Library at Gustavus (Part 5 of 10) Posted on January 17th, 2022 by

OLD MAIN (1897-1920)

In celebration of 50 years in the current library building (known as the Folke Bernadotte Memorial Library), we’ll be spending the year looking at the history of the library at Gustavus.

In 1897 the library moved back into Old Main, housed on the second floor.  Branch libraries continued to exist in both the School of Commerce and the School of Music.  Professor J.A. Youngquist, librarian from 1898-1907, continued work on the subject catalog, and in 1901 requested, and received, remuneration for his work as librarian.  Hulda Mallgren served as acting librarian from 1907-09.  Conrad Peterson took over in 1909, and undertook the task of creating a card catalog.  When Peterson left in 1913, his assistant librarian Edith Knock became the librarian as well as teaching in English and mathematics.  She worked to place old periodicals into bound volumes in an effort to make them more accessible to students.

In 1902, a finding list of books was created for literature, history, and political science.  Books were listed in alphabetical order by author under each division and subdivision.

An accession book was kept to track new books added to the collection, and you can view the accession book in the College Archives.  Each new book was assigned an accession number and originally written by hand, and later typed into the accession book.  Before the finding list and subject catalog were created, the accession list provided the only information on the collection.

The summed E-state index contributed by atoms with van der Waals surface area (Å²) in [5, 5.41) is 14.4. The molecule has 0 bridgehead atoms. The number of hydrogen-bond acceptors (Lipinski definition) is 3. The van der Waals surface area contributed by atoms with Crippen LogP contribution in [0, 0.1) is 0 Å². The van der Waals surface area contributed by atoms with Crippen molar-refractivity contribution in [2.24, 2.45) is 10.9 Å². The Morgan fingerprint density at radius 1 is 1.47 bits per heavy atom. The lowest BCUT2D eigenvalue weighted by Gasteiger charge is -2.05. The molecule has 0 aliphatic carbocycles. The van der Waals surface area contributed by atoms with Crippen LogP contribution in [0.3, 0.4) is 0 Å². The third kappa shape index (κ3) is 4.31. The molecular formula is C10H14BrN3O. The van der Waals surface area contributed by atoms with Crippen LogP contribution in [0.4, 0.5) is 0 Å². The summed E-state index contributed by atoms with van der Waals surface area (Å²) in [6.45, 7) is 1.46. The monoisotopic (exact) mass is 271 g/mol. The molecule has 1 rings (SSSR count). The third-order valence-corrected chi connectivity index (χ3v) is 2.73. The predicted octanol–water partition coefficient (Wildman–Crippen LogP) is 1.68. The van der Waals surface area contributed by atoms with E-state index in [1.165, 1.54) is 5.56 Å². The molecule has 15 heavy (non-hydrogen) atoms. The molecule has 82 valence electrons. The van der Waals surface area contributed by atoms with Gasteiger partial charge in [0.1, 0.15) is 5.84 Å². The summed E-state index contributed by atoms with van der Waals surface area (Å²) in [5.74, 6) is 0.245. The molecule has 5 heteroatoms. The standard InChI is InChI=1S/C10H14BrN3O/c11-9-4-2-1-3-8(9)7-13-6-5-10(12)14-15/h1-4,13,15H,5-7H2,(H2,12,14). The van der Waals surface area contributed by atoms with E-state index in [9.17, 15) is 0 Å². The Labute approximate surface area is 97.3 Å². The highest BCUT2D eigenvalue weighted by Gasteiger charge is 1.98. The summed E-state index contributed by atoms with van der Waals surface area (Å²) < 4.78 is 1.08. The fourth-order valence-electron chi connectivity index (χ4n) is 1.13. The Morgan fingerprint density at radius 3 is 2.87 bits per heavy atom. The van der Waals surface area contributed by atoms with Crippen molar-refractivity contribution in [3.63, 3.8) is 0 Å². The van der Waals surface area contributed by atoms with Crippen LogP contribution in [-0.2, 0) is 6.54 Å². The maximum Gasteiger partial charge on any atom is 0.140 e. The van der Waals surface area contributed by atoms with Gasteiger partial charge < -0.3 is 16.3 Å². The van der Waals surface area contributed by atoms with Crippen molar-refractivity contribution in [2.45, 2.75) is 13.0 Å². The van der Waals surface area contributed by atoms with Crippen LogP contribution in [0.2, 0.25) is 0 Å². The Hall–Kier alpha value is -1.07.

In 1913, the card catalog was finally completed.  Students could now look for books by author, title, and subject.  This eliminated the need for the subject catalog and finding list.  Early cards were individually typed, but were later ordered from a company.  Maintaining the card catalog was time-consuming as new cards had to be filed for all new materials that were acquired.

Victoria Johnston, hired in 1919, was the first professionally trained librarian employed by the college.  She received her library degree from the University of Iowa.  She had no teaching duties but was a housemother for one of the women’s dormitories.  All librarians hired after Johnston had library science degrees.

Please send us your library memories:


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